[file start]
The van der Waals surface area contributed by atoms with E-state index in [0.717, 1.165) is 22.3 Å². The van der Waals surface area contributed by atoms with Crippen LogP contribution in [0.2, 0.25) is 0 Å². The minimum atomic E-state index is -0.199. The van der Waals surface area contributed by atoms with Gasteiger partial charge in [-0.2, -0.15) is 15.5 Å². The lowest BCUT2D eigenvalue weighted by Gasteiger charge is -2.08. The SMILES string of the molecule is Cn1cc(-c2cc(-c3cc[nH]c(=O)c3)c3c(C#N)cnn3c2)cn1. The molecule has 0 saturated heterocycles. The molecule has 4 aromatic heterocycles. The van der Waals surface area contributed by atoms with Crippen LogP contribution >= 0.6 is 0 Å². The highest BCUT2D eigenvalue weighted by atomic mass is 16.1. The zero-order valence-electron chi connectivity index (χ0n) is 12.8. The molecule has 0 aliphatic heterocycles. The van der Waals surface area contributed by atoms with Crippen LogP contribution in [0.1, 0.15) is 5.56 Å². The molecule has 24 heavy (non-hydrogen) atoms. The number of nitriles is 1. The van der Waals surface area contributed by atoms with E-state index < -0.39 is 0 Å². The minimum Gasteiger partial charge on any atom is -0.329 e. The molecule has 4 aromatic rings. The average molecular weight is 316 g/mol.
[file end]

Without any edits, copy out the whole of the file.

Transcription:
The van der Waals surface area contributed by atoms with E-state index in [0.717, 1.165) is 22.3 Å². The van der Waals surface area contributed by atoms with Crippen LogP contribution in [0.2, 0.25) is 0 Å². The minimum atomic E-state index is -0.199. The van der Waals surface area contributed by atoms with Gasteiger partial charge in [-0.2, -0.15) is 15.5 Å². The lowest BCUT2D eigenvalue weighted by Gasteiger charge is -2.08. The SMILES string of the molecule is Cn1cc(-c2cc(-c3cc[nH]c(=O)c3)c3c(C#N)cnn3c2)cn1. The molecule has 0 saturated heterocycles. The molecule has 4 aromatic heterocycles. The van der Waals surface area contributed by atoms with Crippen LogP contribution >= 0.6 is 0 Å². The highest BCUT2D eigenvalue weighted by atomic mass is 16.1. The zero-order valence-electron chi connectivity index (χ0n) is 12.8. The molecule has 0 aliphatic heterocycles. The van der Waals surface area contributed by atoms with Crippen LogP contribution in [0.1, 0.15) is 5.56 Å². The molecule has 24 heavy (non-hydrogen) atoms. The number of nitriles is 1. The van der Waals surface area contributed by atoms with E-state index < -0.39 is 0 Å². The minimum Gasteiger partial charge on any atom is -0.329 e. The molecule has 4 aromatic rings. The average molecular weight is 316 g/mol.